Application security, Malware, Phishing

HealthEquity breach exposes PII of 23,000 customers

About 23,000 accounts have been compromised by a data breach that took place at HealthEquity when an employee fell for a phishing scam.

The incident took place on April 11 and was first noticed by the company two days later, reported and stems from a single staffer email account being compromised by a malicious actor. That email account has been eliminated and a forensic investigation is now underway. Health Data Management is stating no other HealthEquity systems were affected.

"HealthEquity is committed to protecting the privacy of our employers and members, and we sincerely regret this recent event. In response to this incident, we have implemented enhanced security measures, heightened monitoring of impacted accounts and provided additional training for our team members. While we have no evidence to indicate actual or attempted misuse of information, we are offering free identity theft and credit monitoring services to impacted individuals," Joel Johnson, HealthEquity's senior VP of Audit and risk management, told SC Media.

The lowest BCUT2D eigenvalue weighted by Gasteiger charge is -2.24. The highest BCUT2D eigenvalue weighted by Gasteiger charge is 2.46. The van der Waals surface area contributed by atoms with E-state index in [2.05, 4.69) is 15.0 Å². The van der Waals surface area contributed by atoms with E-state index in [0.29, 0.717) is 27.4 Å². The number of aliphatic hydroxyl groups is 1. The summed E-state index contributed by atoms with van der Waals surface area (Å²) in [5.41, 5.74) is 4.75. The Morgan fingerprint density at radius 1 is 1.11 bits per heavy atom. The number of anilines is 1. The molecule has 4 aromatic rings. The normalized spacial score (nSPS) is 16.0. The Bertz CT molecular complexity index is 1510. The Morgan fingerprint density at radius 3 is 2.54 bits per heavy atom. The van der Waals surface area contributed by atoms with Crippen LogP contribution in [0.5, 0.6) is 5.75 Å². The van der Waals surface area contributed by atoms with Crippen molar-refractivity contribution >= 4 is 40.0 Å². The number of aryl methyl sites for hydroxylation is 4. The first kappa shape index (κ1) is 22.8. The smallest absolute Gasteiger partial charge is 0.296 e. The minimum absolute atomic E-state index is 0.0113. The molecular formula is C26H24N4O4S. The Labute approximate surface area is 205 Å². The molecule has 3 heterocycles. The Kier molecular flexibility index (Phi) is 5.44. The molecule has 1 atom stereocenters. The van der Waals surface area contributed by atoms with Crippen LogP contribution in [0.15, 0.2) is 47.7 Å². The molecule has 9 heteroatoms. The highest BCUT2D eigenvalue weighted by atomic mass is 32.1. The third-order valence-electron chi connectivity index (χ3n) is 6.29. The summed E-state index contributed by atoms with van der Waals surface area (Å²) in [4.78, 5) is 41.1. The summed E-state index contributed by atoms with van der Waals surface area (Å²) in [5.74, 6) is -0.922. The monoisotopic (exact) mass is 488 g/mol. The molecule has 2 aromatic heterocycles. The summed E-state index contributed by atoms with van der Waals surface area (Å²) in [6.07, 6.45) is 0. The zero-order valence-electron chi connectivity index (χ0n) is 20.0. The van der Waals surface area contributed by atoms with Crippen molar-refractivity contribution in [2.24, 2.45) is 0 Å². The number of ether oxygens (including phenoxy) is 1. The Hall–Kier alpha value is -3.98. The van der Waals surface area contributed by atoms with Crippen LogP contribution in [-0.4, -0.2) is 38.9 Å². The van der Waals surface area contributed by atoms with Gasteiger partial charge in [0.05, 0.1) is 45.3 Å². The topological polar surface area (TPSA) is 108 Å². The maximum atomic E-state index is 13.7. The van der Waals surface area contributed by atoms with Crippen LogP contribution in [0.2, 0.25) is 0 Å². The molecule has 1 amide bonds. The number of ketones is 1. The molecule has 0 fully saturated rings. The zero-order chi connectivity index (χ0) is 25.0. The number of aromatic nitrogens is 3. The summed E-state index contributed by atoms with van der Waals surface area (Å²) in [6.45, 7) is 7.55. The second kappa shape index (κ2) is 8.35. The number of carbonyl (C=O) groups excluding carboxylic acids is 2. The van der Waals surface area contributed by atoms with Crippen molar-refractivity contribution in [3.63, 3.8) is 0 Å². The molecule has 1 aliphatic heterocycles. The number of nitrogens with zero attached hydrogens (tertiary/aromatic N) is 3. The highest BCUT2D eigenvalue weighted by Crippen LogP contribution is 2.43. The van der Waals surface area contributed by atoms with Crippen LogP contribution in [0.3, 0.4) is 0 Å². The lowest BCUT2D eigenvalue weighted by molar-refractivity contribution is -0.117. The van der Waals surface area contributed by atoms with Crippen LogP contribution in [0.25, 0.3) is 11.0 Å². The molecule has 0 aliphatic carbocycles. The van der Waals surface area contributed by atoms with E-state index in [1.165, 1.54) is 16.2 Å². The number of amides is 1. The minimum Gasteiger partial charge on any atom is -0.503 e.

The exposed information included employee names, HealthEquity member IDs, employer names, HealthEquity employer IDs, deduction amounts and Social Security numbers for some employees in the two Michigan-based companies that first reported being affected by the breach.

"The biggest risk for those affected is identity theft, given that social security numbers were compromised. HealthEquity seems to realize this fact, and as offered identity theft monitoring services in addition to the usual credit monitoring. The fact that this breach was detected 2 days after it occurred is notable, and a sign that HealthEquity was paying attention,” said Tim Erlin, Tripwire's VP of product management and strategy.

The Utah-based company manages health savings accounts, flexible savings accounts, 401(k) accounts and health reimbursement arrangements for about 40,000 companies."

"One tip for organizations is to treat their IT security as they would physical security—that is, installing privileged access controls to that they're only granting access to exactly what the user needs within the network, and closing off areas that they aren't permitted to access," recommended Sam Elliott, Bomgar's director of security product management.

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